In the movie, Whale Rider, there are great examples of Joseph Campbell’s article, Four Functions of Myth, which are: mystical myth, cosmological myth, social myth, and psychological myth. In the film, Whale Rider, Pai discovers her sense of self as she reinvents the Maori tribe’s creation myth to save the dying culture.
The mystical myth in Whale Rider would be when she rode the whale. Pai is suppose to be the new chief in town, however, her grandfather, Koro, does not think a girl should be chief because he believes it will break tradition.
Pai’s grandfather would always talk to the whales to get some help and advice from them, which are said to be their ancestors. The community was breaking apart and Koro was aware of it; that’s why he wanted help from his ancestors. Pai said, “A long time ago, my ancestor Paikea came to this place on the back of a whale. Since then, in every generation of my family, the first born son has carried his name and became the leader of our tribe…until now” (Whale).
For this reason, Koro felt he had to follow the tradition, but the ancestors knew that it was time for a change. The only way for that to happen was for Pai to be the new leader. When she rode the whale it gave the community hope for a new life and a new beginning.
The Maori tribe was falling apart, and when she rode the whale she brought it back to life. The community reunited back together just how they were in the past. If it wasn’t for the Pai the community and tribe wouldn’t have done it without her and for that they were blessed to have Pai born as a girl. The cosmological part of this film is portrayed by showing what the tribe was like before the birth of Pai and how the grandfather had to follow a whole set of different rules and laws. Before Pai’s birth, the tribe had to follow many rules. For example, Koro had to choose the next born son from his family. After his son got his wife pregnant, Koro was supposed to choose another male to be the next chief in town. Koro’s son had fraternal twins, unfortunately, the boy died and only the girl survived. Pai said, “There was no gladness when I was born. When I was born, my twin brother died and took our mother with him” (Whale). This shows that the grandfather had no joy when Pai was born because all he wanted was the boy so he could choose him to be the next chief, according to the tradition. Afterward, when Pai eventually became the first female leader of the tribe, the entire community changed.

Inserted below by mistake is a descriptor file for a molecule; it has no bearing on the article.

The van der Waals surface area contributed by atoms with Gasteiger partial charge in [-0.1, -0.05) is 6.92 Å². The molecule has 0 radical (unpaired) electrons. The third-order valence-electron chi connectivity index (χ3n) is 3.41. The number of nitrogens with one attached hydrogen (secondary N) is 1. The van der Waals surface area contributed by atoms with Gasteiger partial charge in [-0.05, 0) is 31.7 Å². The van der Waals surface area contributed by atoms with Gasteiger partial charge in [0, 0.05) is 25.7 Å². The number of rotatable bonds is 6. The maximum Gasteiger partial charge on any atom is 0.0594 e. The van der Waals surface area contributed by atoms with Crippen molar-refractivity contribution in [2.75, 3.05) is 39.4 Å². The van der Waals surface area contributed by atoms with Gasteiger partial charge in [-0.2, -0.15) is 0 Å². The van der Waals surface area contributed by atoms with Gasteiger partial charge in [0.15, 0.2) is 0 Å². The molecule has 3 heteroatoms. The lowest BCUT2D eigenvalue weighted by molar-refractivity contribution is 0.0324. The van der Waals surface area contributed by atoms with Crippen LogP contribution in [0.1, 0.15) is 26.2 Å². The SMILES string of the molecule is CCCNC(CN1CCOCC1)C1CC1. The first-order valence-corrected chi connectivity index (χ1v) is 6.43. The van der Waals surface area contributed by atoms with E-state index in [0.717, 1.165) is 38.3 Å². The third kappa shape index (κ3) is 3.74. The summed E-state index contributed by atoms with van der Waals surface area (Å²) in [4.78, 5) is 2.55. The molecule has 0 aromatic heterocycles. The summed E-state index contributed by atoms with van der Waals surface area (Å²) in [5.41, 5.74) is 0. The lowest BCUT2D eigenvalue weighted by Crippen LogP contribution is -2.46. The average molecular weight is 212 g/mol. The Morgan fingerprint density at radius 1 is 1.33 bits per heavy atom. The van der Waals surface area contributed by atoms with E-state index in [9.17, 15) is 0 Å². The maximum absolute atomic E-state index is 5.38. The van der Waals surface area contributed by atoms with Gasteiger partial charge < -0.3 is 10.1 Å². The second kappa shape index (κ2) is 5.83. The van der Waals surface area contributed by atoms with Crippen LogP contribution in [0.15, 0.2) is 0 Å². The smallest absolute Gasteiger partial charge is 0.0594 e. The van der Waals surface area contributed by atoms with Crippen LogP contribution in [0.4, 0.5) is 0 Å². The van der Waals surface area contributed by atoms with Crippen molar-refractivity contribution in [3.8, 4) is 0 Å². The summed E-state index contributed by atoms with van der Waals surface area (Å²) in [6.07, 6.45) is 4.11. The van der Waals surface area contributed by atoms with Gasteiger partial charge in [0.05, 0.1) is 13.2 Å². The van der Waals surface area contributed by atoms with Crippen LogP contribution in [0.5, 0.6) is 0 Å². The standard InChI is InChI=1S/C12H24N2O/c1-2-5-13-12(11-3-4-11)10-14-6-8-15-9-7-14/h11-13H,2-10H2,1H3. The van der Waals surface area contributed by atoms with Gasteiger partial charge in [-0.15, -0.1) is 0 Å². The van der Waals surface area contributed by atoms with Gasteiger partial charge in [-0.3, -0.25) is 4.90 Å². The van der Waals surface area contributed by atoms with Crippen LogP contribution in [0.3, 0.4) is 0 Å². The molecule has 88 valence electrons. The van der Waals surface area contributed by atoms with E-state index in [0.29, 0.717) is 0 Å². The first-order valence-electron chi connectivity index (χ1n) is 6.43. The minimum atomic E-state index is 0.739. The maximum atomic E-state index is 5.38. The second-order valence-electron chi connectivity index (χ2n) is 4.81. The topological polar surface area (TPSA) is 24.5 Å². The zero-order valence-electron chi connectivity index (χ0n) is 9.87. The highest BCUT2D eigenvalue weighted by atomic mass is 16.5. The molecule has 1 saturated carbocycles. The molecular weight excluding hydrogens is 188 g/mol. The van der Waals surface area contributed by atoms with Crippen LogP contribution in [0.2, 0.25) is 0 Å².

In the Maori tribe, the men had their place and the women had their place. Everybody in the community had their role to follow. The sociological myth of this movie was that everybody had a way of living; they had sets of rules to follow. This is what made the community and tribe be the way it was. The one person who actually tried to follow all of the laws and roles was Koro. He was the chief of the community and he had to show that he was by taking command and by influencing the younger people. Koro was the only one who continued to follow the tradition, that is, until he broke it by trying to find a male to be the next chief in town. He wasn’t supposed to go out and try to find one, he was supposed to choose the next child that his son would have.
The psychological part of this film is when she wanted to show her grandfather that she can be the next chief in town, even if she is a female. She was trying to show her grandfather that gender does not matter in order to be a chief. Pai really valued the community. When she was about to leave with her father she heard the whales making noise and she thought that they were calling her to stay and if she would have left, the community would have not gotten better. Pai knew that her calling was to be the next chief. Yet, as much as she tries to prove to her grandfather that she is chief-material, her grandfather refuses to pay attention to her. Pai had faith and hope, and she knew that she would make a difference in the tribe someday if she stayed. Everyone in the community would support Pai except for her grandfather, whom she loves with all her heart.
In conclusion, Pai discovered her sense of self as she reinvents the Maori tribe’s creation myth to save the dying culture. Pai demonstrated great lessons, for example: dedication, courage, and faith. The four myths were incorporated very well in this movie. It was just amazing how one girl could change an entire community and reunite it to be one big happy community again. Pai demonstrated that gender does not matter, you can be a female and still achieve great things in life and prove to people that females are just
as good at being leaders as males are.
Cite this Whale Rider Movie Review
Whale Rider Movie Review. (2016, Nov 16). Retrieved from https://graduateway.com/whale-rider-movie-review/